Look at the color of that silver! Using liver of sulphur, I blackened it to perfection.
Creating an Antique Patina
You’ve probably admired gorgeous patinated jewelry and wondered how that’s done. The basic formula is to darken the metal, then polish it so that the crevices are darker and the raised surfaces are highlighted by contrast.
This tutorial walks you through the first step – the blackening of the metal.
Oxidizing with liver of sulphur works for copper, silver, and brass. Copper is very quick, silver takes longer, and brass takes the longest of all.
Liver of Sulphur
Liver of Sulphur is a chemical that usually comes in lump form. It looks like chunks of rock and stinks, well, like sulphur…. go figure:) You can buy it from a jewelry supply or a loose diamond supply vendor (I get mine from Lacy and Co. in Canada).
When you open the jar, you will see sharp lumpy rocklike chunks. Before I knew what it looked like, I had always wondered so I took a picture for you.
How to Oxidize Metal Using LOS
“LOS” is jewelry designer jargon for Liver Of Sulphur
Here are the steps I use to oxidize silver and copper.
Note: *Always remember to use gloves and proper ventilation whenever you handle any kind of chemical.
Step 1: Put a pea-sized chunk in a glass bowl that is big enough to hold the item you wish to oxidize. Break up a bigger piece if necessary by smashing it with something hard.
Step 2: Fill the bowl with hot tap water.
Step 3: Stir the water with your chopstick or plastic tongs until the liver of sulphur lump dissolves.
Step 4: Put your jewelry into the liver of sulphur bath leave it there until it darkens to your satisfaction. The longer you leave it, the darker it gets. The silver may turn yellow, then purple and blue before it turns black. This is normal. It may take 2 minutes or 20 or 30 minutes to darken sufficiently.
After about 10 minutes
Step 5: Take your item out of the solution and rinse it well with water. I use hot water and then cold when I rinse.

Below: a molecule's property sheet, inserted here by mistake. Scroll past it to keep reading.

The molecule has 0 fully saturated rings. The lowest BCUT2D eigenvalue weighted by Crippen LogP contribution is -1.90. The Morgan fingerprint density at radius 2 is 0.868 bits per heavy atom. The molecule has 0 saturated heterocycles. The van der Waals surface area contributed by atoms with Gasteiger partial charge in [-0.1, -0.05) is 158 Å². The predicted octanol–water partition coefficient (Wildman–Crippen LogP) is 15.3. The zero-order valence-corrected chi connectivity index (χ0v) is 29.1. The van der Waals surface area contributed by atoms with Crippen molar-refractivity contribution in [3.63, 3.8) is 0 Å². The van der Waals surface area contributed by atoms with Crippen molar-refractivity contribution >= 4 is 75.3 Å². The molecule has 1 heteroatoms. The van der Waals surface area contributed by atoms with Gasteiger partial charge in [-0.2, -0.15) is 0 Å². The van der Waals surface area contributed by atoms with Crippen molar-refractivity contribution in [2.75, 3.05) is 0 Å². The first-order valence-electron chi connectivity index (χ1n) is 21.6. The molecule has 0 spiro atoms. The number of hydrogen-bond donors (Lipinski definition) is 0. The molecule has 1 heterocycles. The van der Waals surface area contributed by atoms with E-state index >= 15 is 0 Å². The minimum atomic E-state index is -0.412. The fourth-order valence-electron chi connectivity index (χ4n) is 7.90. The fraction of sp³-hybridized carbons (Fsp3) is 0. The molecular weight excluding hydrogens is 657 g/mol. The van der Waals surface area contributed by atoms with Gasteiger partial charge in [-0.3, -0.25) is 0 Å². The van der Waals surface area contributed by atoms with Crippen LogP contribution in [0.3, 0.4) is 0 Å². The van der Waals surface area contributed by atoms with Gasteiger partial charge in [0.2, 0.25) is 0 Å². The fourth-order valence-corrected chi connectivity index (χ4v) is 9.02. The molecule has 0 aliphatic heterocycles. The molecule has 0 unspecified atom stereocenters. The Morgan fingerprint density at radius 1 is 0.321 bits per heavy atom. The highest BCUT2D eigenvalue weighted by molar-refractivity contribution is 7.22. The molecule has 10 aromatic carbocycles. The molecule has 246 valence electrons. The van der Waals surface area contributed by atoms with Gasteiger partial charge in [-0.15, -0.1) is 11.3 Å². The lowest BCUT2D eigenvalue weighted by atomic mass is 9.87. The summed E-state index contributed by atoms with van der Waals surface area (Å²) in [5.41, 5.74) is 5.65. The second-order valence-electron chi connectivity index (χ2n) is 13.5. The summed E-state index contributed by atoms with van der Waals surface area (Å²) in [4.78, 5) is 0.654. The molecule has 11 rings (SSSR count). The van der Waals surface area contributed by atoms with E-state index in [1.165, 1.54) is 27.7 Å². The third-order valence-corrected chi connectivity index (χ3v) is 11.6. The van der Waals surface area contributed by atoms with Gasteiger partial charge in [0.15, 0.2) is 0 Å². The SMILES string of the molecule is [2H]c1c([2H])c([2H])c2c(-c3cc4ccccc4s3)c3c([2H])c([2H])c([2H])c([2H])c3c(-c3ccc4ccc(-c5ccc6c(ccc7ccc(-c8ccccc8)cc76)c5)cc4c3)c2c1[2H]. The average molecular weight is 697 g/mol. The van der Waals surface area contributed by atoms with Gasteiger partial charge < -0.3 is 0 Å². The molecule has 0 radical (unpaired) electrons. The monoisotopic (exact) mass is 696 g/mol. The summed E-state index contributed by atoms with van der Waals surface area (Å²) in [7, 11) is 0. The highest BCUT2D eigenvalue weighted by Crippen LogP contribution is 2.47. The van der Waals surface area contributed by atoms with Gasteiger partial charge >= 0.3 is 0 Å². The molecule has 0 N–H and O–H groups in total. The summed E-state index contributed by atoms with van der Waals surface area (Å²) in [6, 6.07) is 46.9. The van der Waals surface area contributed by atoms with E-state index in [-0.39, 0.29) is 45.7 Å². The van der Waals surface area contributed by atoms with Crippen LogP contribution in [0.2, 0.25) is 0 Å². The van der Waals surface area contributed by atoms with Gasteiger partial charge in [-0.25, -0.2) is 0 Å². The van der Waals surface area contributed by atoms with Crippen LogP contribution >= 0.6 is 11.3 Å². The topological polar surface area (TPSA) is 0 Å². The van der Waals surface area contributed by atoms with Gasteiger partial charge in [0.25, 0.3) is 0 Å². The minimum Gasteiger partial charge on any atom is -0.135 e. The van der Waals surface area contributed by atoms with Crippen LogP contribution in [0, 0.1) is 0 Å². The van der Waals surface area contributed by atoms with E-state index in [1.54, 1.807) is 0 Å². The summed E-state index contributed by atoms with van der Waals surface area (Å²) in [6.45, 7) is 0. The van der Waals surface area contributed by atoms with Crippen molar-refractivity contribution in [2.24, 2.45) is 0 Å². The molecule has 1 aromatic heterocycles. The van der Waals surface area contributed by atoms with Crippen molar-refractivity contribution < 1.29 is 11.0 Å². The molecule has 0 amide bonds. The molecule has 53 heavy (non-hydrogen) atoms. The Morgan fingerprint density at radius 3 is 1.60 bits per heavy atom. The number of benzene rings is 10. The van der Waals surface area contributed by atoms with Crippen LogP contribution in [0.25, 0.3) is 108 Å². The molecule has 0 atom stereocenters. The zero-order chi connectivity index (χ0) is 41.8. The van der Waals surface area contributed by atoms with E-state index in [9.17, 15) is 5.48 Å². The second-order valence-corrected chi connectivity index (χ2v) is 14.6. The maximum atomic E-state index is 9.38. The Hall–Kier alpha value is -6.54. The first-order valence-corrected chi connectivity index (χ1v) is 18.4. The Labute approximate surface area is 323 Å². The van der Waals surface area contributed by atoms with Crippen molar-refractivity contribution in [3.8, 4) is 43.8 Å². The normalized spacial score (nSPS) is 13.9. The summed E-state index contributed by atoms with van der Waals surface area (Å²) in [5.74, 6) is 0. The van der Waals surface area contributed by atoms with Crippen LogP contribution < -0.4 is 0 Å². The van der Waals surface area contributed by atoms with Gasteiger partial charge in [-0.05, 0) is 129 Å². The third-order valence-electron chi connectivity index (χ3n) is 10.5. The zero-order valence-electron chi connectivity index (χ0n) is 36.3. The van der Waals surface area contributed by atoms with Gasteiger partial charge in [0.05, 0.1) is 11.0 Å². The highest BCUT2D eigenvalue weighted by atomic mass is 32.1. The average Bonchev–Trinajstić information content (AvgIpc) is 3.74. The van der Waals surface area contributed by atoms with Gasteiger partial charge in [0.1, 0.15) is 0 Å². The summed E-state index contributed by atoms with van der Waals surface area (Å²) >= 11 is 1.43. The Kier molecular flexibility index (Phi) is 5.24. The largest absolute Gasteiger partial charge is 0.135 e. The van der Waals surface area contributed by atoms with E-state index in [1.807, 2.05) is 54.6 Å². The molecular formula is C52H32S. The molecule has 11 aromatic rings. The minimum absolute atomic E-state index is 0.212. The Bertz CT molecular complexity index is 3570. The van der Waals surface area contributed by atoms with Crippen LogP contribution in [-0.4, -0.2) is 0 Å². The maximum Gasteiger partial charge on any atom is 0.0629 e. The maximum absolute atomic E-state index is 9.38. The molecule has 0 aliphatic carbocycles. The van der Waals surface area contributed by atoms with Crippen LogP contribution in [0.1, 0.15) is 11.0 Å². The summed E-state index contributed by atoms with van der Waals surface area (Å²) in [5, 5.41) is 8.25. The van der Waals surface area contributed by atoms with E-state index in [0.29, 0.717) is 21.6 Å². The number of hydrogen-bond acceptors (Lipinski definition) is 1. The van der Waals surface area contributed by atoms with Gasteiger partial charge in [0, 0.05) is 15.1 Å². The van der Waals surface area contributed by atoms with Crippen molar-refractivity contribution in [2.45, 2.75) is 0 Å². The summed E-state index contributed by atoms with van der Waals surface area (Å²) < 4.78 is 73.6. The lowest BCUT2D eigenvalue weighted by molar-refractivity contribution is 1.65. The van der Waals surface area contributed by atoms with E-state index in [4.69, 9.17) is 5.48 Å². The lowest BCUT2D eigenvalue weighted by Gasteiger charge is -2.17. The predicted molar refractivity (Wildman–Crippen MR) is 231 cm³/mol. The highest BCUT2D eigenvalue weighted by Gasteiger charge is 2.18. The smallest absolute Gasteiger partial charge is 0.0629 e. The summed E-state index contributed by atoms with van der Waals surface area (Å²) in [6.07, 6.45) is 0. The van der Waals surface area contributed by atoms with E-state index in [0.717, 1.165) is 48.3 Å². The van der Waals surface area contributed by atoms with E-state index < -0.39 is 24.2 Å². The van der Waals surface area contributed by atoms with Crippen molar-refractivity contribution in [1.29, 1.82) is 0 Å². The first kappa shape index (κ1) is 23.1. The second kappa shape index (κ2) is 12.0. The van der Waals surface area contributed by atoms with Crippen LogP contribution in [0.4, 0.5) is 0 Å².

Step 6: I flush the solution down the toilet when I no longer need it. It’s a very dilute solution so I’ve never been too ecologically concerned about it.
Here are some additional tips:
- Oxidizing seems to work better if you can keep the solution hot. I use a coffee cup warmer under my glass bowl.
- Oxidizing wire beforehand is a great time saver and has no effect on the finished jewelry in my opinion.
- I always make up a new solution when I oxidize. I don’t know what happens if you try to reuse the solution but the chemical is so inexpensive I have never looked into reusing it.
- Polishing your finished oxidized jewelry creates depth; the crevices remain dark, while the shininess of the raised polished parts of the piece add extra interest.
- Using a tumbler to polish is another great time saver that imparts a beautiful shine not easily accomplished when hand polishing.
What to Buy
The lump form of liver of sulfur will last you a good long time. My jar has lasted me for years (I’m sure its past its expiry date but it still seems to work). You don’t need much so get the smallest jar available. In Canada you can buy the lump form here
You can also get liver of sulfur in liquid form. I’ve had good results using both the liquid and the lump. The lump form will last a lot longer and is much more cost-effective if you’re going to do a lot of oxidizing. The liquid form is a little easier to use because you don’t have to dissolve it first.